2132
** configuration option.</dd>
2133
**
2134
** [[SQLITE_CONFIG_MULTITHREAD]] <dt>SQLITE_CONFIG_MULTITHREAD</dt>
2135
** <dd>There are no arguments to this option.  ^This option sets the
2136
** [threading mode] to Multi-thread.  In other words, it disables
2137
** mutexing on [database connection] and [prepared statement] objects.
2138
** The application is responsible for serializing access to
2139
** [database connections] and [prepared statements].  But other mutexes
2140
** are enabled so that SQLite will be safe to use in a multi-threaded
2141
** environment as long as no two threads attempt to use the same
2142
** [database connection] at the same time.  ^If SQLite is compiled with
2143
** the [SQLITE_THREADSAFE | SQLITE_THREADSAFE=0] compile-time option then
2144
** it is not possible to set the Multi-thread [threading mode] and
2145
** [sqlite3_config()] will return [SQLITE_ERROR] if called with the
2146
** SQLITE_CONFIG_MULTITHREAD configuration option.</dd>
2147
**
2148
** [[SQLITE_CONFIG_SERIALIZED]] <dt>SQLITE_CONFIG_SERIALIZED</dt>
2149
** <dd>There are no arguments to this option.  ^This option sets the
2150
** [threading mode] to Serialized. In other words, this option enables
2151
** all mutexes including the recursive
2152
** mutexes on [database connection] and [prepared statement] objects.
2153
** In this mode (which is the default when SQLite is compiled with
2154
** [SQLITE_THREADSAFE=1]) the SQLite library will itself serialize access
2155
** to [database connections] and [prepared statements] so that the
2156
** application is free to use the same [database connection] or the
2157
** same [prepared statement] in different threads at the same time.
2158
** ^If SQLite is compiled with
2159
** the [SQLITE_THREADSAFE | SQLITE_THREADSAFE=0] compile-time option then
2160
** it is not possible to set the Serialized [threading mode] and
2161
** [sqlite3_config()] will return [SQLITE_ERROR] if called with the
2162
** SQLITE_CONFIG_SERIALIZED configuration option.</dd>
2163
**
2164
** [[SQLITE_CONFIG_MALLOC]] <dt>SQLITE_CONFIG_MALLOC</dt>
2165
** <dd> ^(The SQLITE_CONFIG_MALLOC option takes a single argument which is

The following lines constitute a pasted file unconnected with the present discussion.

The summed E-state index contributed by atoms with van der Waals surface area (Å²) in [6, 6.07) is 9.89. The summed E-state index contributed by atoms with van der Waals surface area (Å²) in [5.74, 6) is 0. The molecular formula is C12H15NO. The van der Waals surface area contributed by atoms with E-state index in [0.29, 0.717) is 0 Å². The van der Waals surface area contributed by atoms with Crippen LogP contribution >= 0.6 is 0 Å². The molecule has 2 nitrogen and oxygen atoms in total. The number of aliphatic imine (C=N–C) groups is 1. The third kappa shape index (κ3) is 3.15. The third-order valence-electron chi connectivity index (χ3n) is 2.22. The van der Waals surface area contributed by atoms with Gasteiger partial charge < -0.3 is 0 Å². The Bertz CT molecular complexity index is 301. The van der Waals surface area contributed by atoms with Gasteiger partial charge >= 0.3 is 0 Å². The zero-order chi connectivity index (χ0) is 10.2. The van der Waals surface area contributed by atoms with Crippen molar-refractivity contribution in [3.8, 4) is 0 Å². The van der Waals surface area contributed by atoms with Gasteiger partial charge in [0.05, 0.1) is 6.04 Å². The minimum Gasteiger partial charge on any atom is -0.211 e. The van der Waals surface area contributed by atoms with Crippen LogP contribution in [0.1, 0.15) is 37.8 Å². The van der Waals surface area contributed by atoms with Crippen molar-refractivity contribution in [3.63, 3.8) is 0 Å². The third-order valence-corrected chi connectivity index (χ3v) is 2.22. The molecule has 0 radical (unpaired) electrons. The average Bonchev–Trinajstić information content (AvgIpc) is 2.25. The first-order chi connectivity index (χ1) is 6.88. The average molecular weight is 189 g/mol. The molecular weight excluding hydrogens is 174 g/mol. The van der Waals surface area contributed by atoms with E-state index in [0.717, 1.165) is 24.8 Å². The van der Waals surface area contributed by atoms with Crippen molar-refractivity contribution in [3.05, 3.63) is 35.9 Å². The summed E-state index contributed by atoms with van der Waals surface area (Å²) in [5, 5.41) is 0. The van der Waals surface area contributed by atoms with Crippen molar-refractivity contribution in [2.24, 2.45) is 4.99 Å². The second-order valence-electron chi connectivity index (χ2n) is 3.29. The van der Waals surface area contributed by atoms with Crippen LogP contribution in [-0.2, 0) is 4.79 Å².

2166
** a pointer to an instance of the [sqlite3_mem_methods] structure.
2167
** The argument specifies
2168
** alternative low-level memory allocation routines to be used in place of
2169
** the memory allocation routines built into SQLite.)^ ^SQLite makes
2170
** its own private copy of the content of the [sqlite3_mem_methods] structure
2171
** before the [sqlite3_config()] call returns.</dd>
2172
**
2173
** [[SQLITE_CONFIG_GETMALLOC]] <dt>SQLITE_CONFIG_GETMALLOC</dt>
2174
** <dd> ^(The SQLITE_CONFIG_GETMALLOC option takes a single argument which
2175
** is a pointer to an instance of the [sqlite3_mem_methods] structure.
2176
** The [sqlite3_mem_methods]
2177
** structure is filled with the currently defined memory allocation routines.)^
2178
** This option can be used to overload the default memory allocation
2179
** routines with a wrapper that simulations memory allocation failure or
2180
** tracks memory usage, for example. </dd>
2181
**
2182
** [[SQLITE_CONFIG_SMALL_MALLOC]] <dt>SQLITE_CONFIG_SMALL_MALLOC</dt>
2183
** <dd> ^The SQLITE_CONFIG_SMALL_MALLOC option takes single argument of
2184
** type int, interpreted as a boolean, which if true provides a hint to
2185
** SQLite that it should avoid large memory allocations if possible.
2186
** SQLite will run faster if it is free to make large memory allocations,
2187
** but some application might prefer to run slower in exchange for
2188
** guarantees about memory fragmentation that are possible if large
2189
** allocations are avoided.  This hint is normally off.
2190
** </dd>
2191
**
2192
** [[SQLITE_CONFIG_MEMSTATUS]] <dt>SQLITE_CONFIG_MEMSTATUS</dt>
2193
** <dd> ^The SQLITE_CONFIG_MEMSTATUS option takes single argument of type int,
2194
** interpreted as a boolean, which enables or disables the collection of
2195
** memory allocation statistics. ^(When memory allocation statistics are
2196
** disabled, the following SQLite interfaces become non-operational:
2197
**   <ul>
2198
**   <li> [sqlite3_hard_heap_limit64()]
2199
**   <li> [sqlite3_memory_used()]
2200
**   <li> [sqlite3_memory_highwater()]
2201
**   <li> [sqlite3_soft_heap_limit64()]
2202
**   <li> [sqlite3_status64()]
2203
**   </ul>)^
2204
** ^Memory allocation statistics are enabled by default unless SQLite is
2205
** compiled with [SQLITE_DEFAULT_MEMSTATUS]=0 in which case memory
2206
** allocation statistics are disabled by default.
2207
** </dd>
2208
**
2209
** [[SQLITE_CONFIG_SCRATCH]] <dt>SQLITE_CONFIG_SCRATCH</dt>
2210
** <dd> The SQLITE_CONFIG_SCRATCH option is no longer used.
2211
** </dd>
2212
**
2213
** [[SQLITE_CONFIG_PAGECACHE]] <dt>SQLITE_CONFIG_PAGECACHE</dt>
2214
** <dd> ^The SQLITE_CONFIG_PAGECACHE option specifies a memory pool